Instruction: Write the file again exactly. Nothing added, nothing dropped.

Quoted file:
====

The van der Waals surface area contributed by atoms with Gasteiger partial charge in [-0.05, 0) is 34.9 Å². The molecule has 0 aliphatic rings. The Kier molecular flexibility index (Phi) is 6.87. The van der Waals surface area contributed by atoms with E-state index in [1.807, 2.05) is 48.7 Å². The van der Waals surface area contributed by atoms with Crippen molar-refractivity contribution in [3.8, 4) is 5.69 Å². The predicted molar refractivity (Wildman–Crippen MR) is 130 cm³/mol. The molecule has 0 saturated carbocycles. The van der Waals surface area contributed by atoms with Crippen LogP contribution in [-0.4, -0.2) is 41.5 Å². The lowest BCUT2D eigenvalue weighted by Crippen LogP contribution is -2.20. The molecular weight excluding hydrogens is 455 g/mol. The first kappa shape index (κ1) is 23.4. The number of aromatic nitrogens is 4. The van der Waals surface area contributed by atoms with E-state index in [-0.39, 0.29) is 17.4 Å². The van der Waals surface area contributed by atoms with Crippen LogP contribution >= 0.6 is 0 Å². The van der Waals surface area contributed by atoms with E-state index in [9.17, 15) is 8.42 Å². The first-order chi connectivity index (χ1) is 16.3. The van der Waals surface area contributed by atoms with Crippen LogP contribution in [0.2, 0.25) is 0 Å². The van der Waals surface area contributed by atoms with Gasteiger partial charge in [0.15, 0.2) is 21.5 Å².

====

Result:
The van der Waals surface area contributed by atoms with Gasteiger partial charge in [-0.05, 0) is 34.9 Å². The molecule has 0 aliphatic rings. The Kier molecular flexibility index (Phi) is 6.87. The van der Waals surface area contributed by atoms with E-state index in [1.807, 2.05) is 48.7 Å². The van der Waals surface area contributed by atoms with Crippen molar-refractivity contribution in [3.8, 4) is 5.69 Å². The predicted molar refractivity (Wildman–Crippen MR) is 130 cm³/mol. The molecule has 0 saturated carbocycles. The van der Waals surface area contributed by atoms with Crippen LogP contribution in [-0.4, -0.2) is 41.5 Å². The lowest BCUT2D eigenvalue weighted by Crippen LogP contribution is -2.20. The molecular weight excluding hydrogens is 455 g/mol. The first kappa shape index (κ1) is 23.4. The number of aromatic nitrogens is 4. The van der Waals surface area contributed by atoms with E-state index in [-0.39, 0.29) is 17.4 Å². The van der Waals surface area contributed by atoms with Crippen LogP contribution >= 0.6 is 0 Å². The van der Waals surface area contributed by atoms with E-state index in [9.17, 15) is 8.42 Å². The first-order chi connectivity index (χ1) is 16.3. The van der Waals surface area contributed by atoms with Crippen LogP contribution in [0.2, 0.25) is 0 Å². The van der Waals surface area contributed by atoms with Gasteiger partial charge in [0.15, 0.2) is 21.5 Å².